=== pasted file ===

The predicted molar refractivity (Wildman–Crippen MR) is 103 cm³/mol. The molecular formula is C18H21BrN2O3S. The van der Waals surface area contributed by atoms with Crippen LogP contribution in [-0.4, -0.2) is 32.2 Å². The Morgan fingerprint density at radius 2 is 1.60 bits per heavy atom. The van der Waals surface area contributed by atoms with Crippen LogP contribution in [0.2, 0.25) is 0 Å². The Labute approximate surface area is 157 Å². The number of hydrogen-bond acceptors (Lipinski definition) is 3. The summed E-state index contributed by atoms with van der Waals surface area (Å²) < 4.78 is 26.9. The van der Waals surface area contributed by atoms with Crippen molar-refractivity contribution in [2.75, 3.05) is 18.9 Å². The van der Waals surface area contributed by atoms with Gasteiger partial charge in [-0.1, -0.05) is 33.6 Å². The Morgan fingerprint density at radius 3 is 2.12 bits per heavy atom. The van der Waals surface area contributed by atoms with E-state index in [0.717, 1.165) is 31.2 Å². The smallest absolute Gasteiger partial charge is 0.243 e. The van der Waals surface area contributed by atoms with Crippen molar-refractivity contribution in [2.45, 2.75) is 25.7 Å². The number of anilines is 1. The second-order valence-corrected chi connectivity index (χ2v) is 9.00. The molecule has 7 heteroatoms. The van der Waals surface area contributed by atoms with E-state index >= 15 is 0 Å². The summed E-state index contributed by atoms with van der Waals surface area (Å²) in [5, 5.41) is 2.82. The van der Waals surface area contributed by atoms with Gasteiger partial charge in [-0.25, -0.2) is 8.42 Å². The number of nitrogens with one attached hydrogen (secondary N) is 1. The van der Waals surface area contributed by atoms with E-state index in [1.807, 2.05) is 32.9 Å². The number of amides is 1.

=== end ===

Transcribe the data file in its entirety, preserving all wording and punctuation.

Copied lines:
The predicted molar refractivity (Wildman–Crippen MR) is 103 cm³/mol. The molecular formula is C18H21BrN2O3S. The van der Waals surface area contributed by atoms with Crippen LogP contribution in [-0.4, -0.2) is 32.2 Å². The Morgan fingerprint density at radius 2 is 1.60 bits per heavy atom. The van der Waals surface area contributed by atoms with Crippen LogP contribution in [0.2, 0.25) is 0 Å². The Labute approximate surface area is 157 Å². The number of hydrogen-bond acceptors (Lipinski definition) is 3. The summed E-state index contributed by atoms with van der Waals surface area (Å²) < 4.78 is 26.9. The van der Waals surface area contributed by atoms with Crippen molar-refractivity contribution in [2.75, 3.05) is 18.9 Å². The van der Waals surface area contributed by atoms with Gasteiger partial charge in [-0.1, -0.05) is 33.6 Å². The Morgan fingerprint density at radius 3 is 2.12 bits per heavy atom. The van der Waals surface area contributed by atoms with E-state index in [0.717, 1.165) is 31.2 Å². The smallest absolute Gasteiger partial charge is 0.243 e. The van der Waals surface area contributed by atoms with Crippen molar-refractivity contribution in [2.45, 2.75) is 25.7 Å². The number of anilines is 1. The second-order valence-corrected chi connectivity index (χ2v) is 9.00. The molecule has 7 heteroatoms. The van der Waals surface area contributed by atoms with E-state index >= 15 is 0 Å². The summed E-state index contributed by atoms with van der Waals surface area (Å²) in [5, 5.41) is 2.82. The van der Waals surface area contributed by atoms with Gasteiger partial charge in [-0.25, -0.2) is 8.42 Å². The number of nitrogens with one attached hydrogen (secondary N) is 1. The van der Waals surface area contributed by atoms with E-state index in [1.807, 2.05) is 32.9 Å². The number of amides is 1.